Namesort descending Definition
BPM

abbr. brushless permanent magnet

A type of motor with electronic speed and torque controls built in. BPM motors are used to drive fans in heating and cooling systems. They are speed controlled to ensure optimal airflow, and are quieter and more energy-efficient than conventional motors as long as the duct system is not overly restrictive. BPM motor fans are especially useful in situations that require continuous air circulation. Historically, BPM motors have often been referred to as electronically commutated motors (ECMs). However, this term is more properly used as the trade name for the BPM motor originally produced by GE/Regal Beloit. Other common variants are listed below.

Variants: Electronically Commutated Motor (ECM), Integrated Circuit Motor (ICM), Brushless Direct Current (BLDC).

Brushless Direct Current

See Brushless Permanent Magnet (BPM).

Brushless Permanent Magnet

A type of motor with electronic speed and torque controls built in. BPM motors are used to drive fans in heating and cooling systems. They are speed controlled to ensure optimal airflow, and are quieter and more energy-efficient than conventional motors as long as the duct system is not overly restrictive. BPM motor fans are especially useful in situations that require continuous air circulation. Historically, BPM motors have often been referred to as electronically commutated motors (ECMs). However, this term is more properly used as the trade name for the BPM motor originally produced by GE/Regal Beloit. Other common variants are listed below.

Variants: Electronically Commutated Motor (ECM), Integrated Circuit Motor (ICM), Brushless Direct Current (BLDC)

Building Enclosure

The system or assembly of components that provides environmental separation between the conditioned space and the exterior environment.

Note: The enclosure is a special type of environmental separator. Environmental separators also exist within buildings as dividers between spaces with different environmental conditions.

Building Envelope

See Building Enclosure.

CAD

abbr. computer-aided design

The use of computer systems to create, modify, or analyze a design. CAD software packages vary in their capabilities and are sometimes specialized for particular fields or project types.

Cap Flashing

A flashing overlapping the vertical leg of base flashing to prevent water from migrating behind the base flashing.

Capillary Action

The movement of water within the confined spaces of a porous material or between two adjoining hydrophilic materials due to the attractive force of surface tension. Only significant in gaps of less than about 1/8” (3 mm).

 

Capillary Break

A hydrophobic material or non porous material (such as glass, plastic, or metal) or gap between parallel layers of material (often less than 1/16” or 1.5 mm) sufficient to stop capillary action.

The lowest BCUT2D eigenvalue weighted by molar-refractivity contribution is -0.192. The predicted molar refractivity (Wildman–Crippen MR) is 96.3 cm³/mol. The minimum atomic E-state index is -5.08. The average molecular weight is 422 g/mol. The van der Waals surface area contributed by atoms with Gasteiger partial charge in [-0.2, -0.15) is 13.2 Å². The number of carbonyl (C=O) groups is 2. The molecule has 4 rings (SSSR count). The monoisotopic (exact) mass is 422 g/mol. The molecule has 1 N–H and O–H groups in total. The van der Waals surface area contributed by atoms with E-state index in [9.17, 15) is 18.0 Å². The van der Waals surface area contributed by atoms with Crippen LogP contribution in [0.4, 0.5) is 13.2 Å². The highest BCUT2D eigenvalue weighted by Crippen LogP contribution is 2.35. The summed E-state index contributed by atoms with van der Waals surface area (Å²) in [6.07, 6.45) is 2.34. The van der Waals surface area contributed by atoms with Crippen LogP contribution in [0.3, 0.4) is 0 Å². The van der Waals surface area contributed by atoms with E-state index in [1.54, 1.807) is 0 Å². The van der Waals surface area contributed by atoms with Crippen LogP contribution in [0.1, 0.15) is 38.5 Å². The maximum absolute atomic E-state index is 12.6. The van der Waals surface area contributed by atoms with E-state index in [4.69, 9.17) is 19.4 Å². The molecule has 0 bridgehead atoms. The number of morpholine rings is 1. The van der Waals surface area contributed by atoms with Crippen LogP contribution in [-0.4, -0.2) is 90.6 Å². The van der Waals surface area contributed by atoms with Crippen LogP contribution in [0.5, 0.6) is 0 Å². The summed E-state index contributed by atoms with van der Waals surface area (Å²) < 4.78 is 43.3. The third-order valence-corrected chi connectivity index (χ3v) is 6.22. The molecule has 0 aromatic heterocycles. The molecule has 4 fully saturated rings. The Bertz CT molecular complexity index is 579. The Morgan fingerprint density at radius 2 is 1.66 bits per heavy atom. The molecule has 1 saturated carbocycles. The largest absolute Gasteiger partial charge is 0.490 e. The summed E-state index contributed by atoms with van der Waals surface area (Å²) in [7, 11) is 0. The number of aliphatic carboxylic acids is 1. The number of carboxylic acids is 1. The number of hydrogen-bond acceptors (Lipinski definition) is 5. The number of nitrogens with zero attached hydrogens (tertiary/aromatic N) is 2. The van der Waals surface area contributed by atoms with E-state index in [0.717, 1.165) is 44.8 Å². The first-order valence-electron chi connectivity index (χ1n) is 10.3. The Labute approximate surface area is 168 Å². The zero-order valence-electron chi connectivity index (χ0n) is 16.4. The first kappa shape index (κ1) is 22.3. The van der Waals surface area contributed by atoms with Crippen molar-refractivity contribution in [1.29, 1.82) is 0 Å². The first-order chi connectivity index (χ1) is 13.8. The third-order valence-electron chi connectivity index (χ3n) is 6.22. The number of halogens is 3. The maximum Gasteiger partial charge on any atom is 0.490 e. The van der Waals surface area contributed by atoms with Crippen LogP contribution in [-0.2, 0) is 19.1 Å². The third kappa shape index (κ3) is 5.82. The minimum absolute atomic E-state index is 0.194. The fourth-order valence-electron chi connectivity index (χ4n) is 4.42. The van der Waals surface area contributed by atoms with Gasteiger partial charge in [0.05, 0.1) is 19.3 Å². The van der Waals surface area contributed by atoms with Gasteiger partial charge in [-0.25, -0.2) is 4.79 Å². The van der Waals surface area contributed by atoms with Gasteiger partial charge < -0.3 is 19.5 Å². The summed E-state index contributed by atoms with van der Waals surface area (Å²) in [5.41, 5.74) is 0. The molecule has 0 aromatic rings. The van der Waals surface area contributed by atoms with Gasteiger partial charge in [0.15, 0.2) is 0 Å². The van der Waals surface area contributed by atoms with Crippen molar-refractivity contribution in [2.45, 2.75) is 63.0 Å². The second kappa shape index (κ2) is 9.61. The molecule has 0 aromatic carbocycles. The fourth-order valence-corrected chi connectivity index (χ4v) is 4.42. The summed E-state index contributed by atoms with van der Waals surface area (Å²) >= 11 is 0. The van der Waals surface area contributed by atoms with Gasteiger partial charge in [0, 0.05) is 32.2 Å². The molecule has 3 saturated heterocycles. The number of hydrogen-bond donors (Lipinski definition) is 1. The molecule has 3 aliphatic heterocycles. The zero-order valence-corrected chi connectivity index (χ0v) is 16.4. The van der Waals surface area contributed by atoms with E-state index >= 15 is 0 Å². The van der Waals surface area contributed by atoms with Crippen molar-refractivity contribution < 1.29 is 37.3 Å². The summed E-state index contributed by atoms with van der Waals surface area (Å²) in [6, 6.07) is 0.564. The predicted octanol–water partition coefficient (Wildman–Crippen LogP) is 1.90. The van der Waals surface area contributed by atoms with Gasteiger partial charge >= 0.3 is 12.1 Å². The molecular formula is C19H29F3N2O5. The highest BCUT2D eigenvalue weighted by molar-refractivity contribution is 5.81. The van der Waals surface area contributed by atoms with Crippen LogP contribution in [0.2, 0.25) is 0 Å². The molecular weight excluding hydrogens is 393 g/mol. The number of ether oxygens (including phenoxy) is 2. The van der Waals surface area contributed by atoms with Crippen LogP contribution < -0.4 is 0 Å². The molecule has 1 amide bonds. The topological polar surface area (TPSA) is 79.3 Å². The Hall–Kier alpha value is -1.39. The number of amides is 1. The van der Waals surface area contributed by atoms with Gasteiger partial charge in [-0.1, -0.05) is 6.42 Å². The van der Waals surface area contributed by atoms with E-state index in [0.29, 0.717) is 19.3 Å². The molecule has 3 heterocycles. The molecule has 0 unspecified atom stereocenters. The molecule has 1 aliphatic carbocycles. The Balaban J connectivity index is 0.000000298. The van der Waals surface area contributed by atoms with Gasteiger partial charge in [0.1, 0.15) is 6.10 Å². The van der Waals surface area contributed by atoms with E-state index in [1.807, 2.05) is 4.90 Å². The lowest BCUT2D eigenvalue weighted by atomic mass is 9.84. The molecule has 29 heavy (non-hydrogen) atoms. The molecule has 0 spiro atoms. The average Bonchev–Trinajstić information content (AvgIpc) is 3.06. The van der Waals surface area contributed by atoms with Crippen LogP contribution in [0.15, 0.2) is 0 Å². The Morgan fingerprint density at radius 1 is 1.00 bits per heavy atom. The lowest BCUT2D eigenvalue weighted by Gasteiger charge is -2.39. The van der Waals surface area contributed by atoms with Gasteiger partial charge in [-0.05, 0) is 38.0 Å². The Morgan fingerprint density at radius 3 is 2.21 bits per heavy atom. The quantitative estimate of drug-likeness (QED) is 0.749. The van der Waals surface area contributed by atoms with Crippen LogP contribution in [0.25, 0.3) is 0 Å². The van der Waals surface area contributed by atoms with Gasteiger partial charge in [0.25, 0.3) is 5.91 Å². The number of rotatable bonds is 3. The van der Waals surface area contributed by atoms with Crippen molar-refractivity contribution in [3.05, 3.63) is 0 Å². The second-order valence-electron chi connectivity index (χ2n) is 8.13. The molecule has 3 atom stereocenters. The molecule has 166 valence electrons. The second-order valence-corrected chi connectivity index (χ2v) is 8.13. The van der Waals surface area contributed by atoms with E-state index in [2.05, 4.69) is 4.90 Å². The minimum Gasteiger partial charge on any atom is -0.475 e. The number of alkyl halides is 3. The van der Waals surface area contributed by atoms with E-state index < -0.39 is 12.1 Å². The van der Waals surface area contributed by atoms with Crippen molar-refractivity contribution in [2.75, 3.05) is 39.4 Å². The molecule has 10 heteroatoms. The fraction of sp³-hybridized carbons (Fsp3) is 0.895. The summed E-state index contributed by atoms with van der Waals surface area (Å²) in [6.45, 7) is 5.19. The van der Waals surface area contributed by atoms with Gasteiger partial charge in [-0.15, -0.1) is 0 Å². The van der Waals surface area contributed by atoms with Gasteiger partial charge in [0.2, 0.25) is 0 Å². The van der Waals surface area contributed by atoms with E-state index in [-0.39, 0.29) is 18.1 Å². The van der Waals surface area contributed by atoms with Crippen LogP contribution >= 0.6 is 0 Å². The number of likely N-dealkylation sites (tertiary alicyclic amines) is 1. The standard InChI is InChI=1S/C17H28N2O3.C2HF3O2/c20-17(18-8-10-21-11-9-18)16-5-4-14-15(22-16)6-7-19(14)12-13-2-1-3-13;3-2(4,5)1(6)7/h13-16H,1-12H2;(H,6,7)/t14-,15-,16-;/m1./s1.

Caulking

See Sealant.

ccSPF

abbr. closed-cell spray polyurethane foam

A type of spray polyurethane foam expanded with non-reactive blowing agents to yield a rigid cellular structure. It has a density between 1.5 and 2.5 lb. per cubic foot and a nominal thermal resistance of R-6.5 per inch (this will vary from manufacturer-to-manufacturer).

CDCU

abbr. Community Development Corporation of Utah

A non-profit, 501(c)(3) organization, originally created by the Salt Lake City Council in 1990 to relieve blighted downtown neighborhoods.

CEC

abbr. California Energy Commission

The primary energy policy and planning agency of the state of California.

Cement Board

A rigid sheathing made of cement-bonded, fiber-reinforced composites. Typically glass or wood fibers are used for reinforcing. Cement board is moisture resistant and non-combustible.

Center-of-Cavity R-value

The R-value at a line through an assembly that contains the most insulation, and the least framing, typically the middle of a stud-bay in framed construction.

CFL

abbr. compact fluorescent light

A fluorescent lightbulb in which the tube is folded or twisted into a spiral to concentrate the light output. In terms of producing light, CFLs are significantly more energy efficient than traditional incandescent lightbulbs. Because incandescent bulbs also produce a significant amount of heat, whereas CFLs do not, the total energy savings of switching to CFLs will vary based on whether and how a space is heated.

CFM

abbr. cubic feet per minute

A unit of volumetric flow rate, often used as a metric of ventilation, airflow, or air leakage.

Cladding

A material or assembly that forms the exterior face of a wall. Examples of cladding include stucco, EIFS, metal panels, brick/stone veneer, wood siding, and vinyl siding.

Clear-Wall R-value

R-value of an assembly containing only insulation and minimum necessary framing materials at a clear section with no windows, corners, columns, architectural details, or interfaces with roofs, foundations or other walls.

Climate

The exterior environmental conditions that will impose a load on the building enclosure, including temperature, humidity, rainfall, wind, and solar radiation. Dividing a map into climate zones allows designers, code bodies, and others to make recommendations based on expected regional loads.